(9:23). 9:24 "God gives the earth to the wicked (they are the ones possessing the earth's wealth and dominating others) and covers (blindfolds?) the judges so that they cannot be fair. Enraged at such inequities at the hand of God, Job cried out, 'If it is not He, then who is it?'" (Zuck p. 49). Notice that Job does not even ponder the thought that Satan might be to blame. Today, many feel that same way about God. "In this narrative the Lord wants us to see that even a good man, in a time of agonizing frustration, can weaken and utter some extremely foolish things. If you have felt as he did, that does not mean that you are without hope" (Jackson p. 40). The accusation is that God flouts justice indiscriminately. Modern authors such as B. Russell have denied that the universe contains any moral order, others have argued that God is indifferent to the human condition. Remember Eliphaz had said (5:22), that if Job repented, he would ultimately laugh at famine and destruction. Job's response is that it is God who laughs when calamities come. Job is arguing that God is not testing men with disaster but destroying them. "All this was in protest against the friends notion that God blesses the good man and punishes the wicked. Job could not accept that view because, as he saw it, God destroys both" (Zuck p. 49).
9:25-26 Here is another description of the brevity of life. The "runner" in 9:25 refers to a courier, that is a fast runner with the royal messenger service. The "reed boats" made of papyrus were the speedboats of the day, and birds like eagles or the peregrine falcon can reach speeds up to 120 mph as it swoops down. There is irony here, Job is suffering day and night and yet he is complaining that life is passing by too fast.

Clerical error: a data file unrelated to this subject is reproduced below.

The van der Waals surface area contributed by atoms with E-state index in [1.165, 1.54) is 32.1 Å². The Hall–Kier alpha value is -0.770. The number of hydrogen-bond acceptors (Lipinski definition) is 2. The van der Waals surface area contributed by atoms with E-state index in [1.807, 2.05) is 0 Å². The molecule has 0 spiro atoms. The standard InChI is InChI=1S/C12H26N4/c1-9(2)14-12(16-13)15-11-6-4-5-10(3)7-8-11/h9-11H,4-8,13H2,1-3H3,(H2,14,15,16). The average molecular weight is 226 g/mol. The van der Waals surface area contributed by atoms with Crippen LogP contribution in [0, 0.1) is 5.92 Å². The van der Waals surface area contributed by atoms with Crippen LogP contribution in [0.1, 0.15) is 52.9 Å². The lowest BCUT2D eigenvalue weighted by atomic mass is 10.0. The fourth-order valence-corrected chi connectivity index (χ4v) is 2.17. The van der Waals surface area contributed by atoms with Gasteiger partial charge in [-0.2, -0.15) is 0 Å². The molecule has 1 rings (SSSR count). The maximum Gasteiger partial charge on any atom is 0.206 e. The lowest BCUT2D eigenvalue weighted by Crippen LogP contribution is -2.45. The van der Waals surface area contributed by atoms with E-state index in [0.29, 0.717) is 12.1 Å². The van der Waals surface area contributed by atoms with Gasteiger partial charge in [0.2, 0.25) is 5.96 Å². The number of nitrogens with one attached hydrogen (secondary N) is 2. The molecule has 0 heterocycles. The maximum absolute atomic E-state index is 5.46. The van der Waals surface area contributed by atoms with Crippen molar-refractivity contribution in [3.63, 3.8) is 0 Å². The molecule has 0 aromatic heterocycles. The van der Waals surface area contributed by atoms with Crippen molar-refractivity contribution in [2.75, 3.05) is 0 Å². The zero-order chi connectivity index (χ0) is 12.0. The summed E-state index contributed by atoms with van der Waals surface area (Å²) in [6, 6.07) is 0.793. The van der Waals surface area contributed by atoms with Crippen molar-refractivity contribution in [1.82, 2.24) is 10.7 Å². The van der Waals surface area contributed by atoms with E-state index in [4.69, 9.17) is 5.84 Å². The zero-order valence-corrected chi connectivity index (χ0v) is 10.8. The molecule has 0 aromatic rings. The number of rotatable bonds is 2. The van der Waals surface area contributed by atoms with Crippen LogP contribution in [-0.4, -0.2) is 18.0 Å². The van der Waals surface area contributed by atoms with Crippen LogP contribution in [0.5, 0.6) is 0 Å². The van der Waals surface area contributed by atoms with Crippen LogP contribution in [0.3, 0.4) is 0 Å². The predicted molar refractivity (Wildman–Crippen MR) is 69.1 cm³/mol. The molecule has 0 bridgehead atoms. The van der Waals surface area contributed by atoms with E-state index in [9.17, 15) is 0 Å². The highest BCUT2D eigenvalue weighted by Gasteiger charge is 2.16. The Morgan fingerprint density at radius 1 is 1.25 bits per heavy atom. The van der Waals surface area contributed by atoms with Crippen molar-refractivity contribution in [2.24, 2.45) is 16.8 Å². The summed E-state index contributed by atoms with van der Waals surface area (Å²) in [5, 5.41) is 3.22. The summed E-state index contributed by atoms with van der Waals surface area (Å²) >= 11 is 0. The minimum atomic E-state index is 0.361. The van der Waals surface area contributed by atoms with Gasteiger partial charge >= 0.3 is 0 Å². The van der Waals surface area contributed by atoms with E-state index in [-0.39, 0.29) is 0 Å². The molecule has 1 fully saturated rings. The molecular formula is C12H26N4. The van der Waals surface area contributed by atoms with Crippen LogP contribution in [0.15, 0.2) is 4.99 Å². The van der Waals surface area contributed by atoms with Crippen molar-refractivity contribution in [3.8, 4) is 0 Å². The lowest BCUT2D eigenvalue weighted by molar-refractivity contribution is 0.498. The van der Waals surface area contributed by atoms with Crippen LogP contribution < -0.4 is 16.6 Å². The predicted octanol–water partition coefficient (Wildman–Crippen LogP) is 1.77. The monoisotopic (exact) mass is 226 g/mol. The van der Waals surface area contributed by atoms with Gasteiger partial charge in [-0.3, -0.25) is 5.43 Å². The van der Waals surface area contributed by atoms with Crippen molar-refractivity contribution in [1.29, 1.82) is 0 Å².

9:27-31 Job had thought about trying to forget his problems and cheer up, but considered this useless, because he would still know that God is against him. Even if he were to clean himself up, he thought that God was so against him that He would toss him into a cesspool. Trying to "look on the bright side" did not help. "If he puts on the smile of a happy face, God will condemn him for gladness. If he washes himself with the purest of water and the strongest of soap, God will dunk him in a slime pit" (McKenna p. 93). It seems Job is saying, "It is no use, no matter what I do, God will still be against me". "If I wash my body, God would make it so filthy that my clothes would refuse to cover me" (Strauss p. 92).
9:32 "He is not a man": "How does this square with the Mormon notion, as stated by Joseph Smith, that 'God himself, who sits enthroned in yonder heavens, is a man like unto one of yourselves?' (Job 33:12; Hosea 11:9)" (Jackson p. 40). (See: Millennial Star, V, 1844, pp. 88,89).
9:33 Job desires the services of someone who could become a mediator between himself and God. This cry for an umpire or mediator will be ultimately fulfilled in Jesus Christ (1 Timothy 2:5).
9:34 The same word for "rod" is used in Psalm 23:4. "To David, God's rod was his defense against his enemies; for Job, God's rod brings only violence and pain" (Strauss p. 93).
9:35 Job could only speak if he knew that God would not retaliate. "If there is no mediator, then I will speak for myself. But what shall I say that has not already been said?" (p. 93). The idea also may be, that if God would remove affliction, Job would confront God with confidence, but, he said in despair, "I cannot".
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Dunagan, Mark. "Commentary on Job 9". "Dunagan's Commentaries on the Bible". https://www.studylight.org/
the Second Week after Epiphany